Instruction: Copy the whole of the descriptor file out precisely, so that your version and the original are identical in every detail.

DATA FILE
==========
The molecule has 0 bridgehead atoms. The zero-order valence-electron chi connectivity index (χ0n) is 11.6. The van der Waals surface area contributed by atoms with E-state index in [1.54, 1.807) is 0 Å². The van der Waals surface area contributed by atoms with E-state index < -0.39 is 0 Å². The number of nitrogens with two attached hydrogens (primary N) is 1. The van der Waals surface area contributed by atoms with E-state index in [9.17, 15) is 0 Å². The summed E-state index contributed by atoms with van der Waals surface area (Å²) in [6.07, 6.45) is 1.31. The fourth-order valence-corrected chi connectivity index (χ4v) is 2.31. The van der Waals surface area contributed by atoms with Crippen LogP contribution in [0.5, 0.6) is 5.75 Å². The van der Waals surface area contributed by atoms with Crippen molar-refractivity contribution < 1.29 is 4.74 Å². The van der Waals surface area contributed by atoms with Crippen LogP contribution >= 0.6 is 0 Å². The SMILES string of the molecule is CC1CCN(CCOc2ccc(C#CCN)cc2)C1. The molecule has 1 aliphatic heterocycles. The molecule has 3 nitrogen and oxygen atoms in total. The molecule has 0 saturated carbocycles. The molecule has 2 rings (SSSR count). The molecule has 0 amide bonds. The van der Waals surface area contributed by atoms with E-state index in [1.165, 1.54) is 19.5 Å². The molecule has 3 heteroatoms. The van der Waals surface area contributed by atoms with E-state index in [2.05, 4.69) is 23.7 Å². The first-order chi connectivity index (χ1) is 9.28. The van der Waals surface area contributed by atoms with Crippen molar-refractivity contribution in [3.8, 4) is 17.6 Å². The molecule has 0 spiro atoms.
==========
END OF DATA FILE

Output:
The molecule has 0 bridgehead atoms. The zero-order valence-electron chi connectivity index (χ0n) is 11.6. The van der Waals surface area contributed by atoms with E-state index in [1.54, 1.807) is 0 Å². The van der Waals surface area contributed by atoms with E-state index < -0.39 is 0 Å². The number of nitrogens with two attached hydrogens (primary N) is 1. The van der Waals surface area contributed by atoms with E-state index in [9.17, 15) is 0 Å². The summed E-state index contributed by atoms with van der Waals surface area (Å²) in [6.07, 6.45) is 1.31. The fourth-order valence-corrected chi connectivity index (χ4v) is 2.31. The van der Waals surface area contributed by atoms with Crippen LogP contribution in [0.5, 0.6) is 5.75 Å². The van der Waals surface area contributed by atoms with Crippen molar-refractivity contribution < 1.29 is 4.74 Å². The van der Waals surface area contributed by atoms with Crippen LogP contribution >= 0.6 is 0 Å². The SMILES string of the molecule is CC1CCN(CCOc2ccc(C#CCN)cc2)C1. The molecule has 1 aliphatic heterocycles. The molecule has 3 nitrogen and oxygen atoms in total. The molecule has 0 saturated carbocycles. The molecule has 2 rings (SSSR count). The molecule has 0 amide bonds. The van der Waals surface area contributed by atoms with E-state index in [1.165, 1.54) is 19.5 Å². The molecule has 3 heteroatoms. The van der Waals surface area contributed by atoms with E-state index in [2.05, 4.69) is 23.7 Å². The first-order chi connectivity index (χ1) is 9.28. The van der Waals surface area contributed by atoms with Crippen molar-refractivity contribution in [3.8, 4) is 17.6 Å². The molecule has 0 spiro atoms.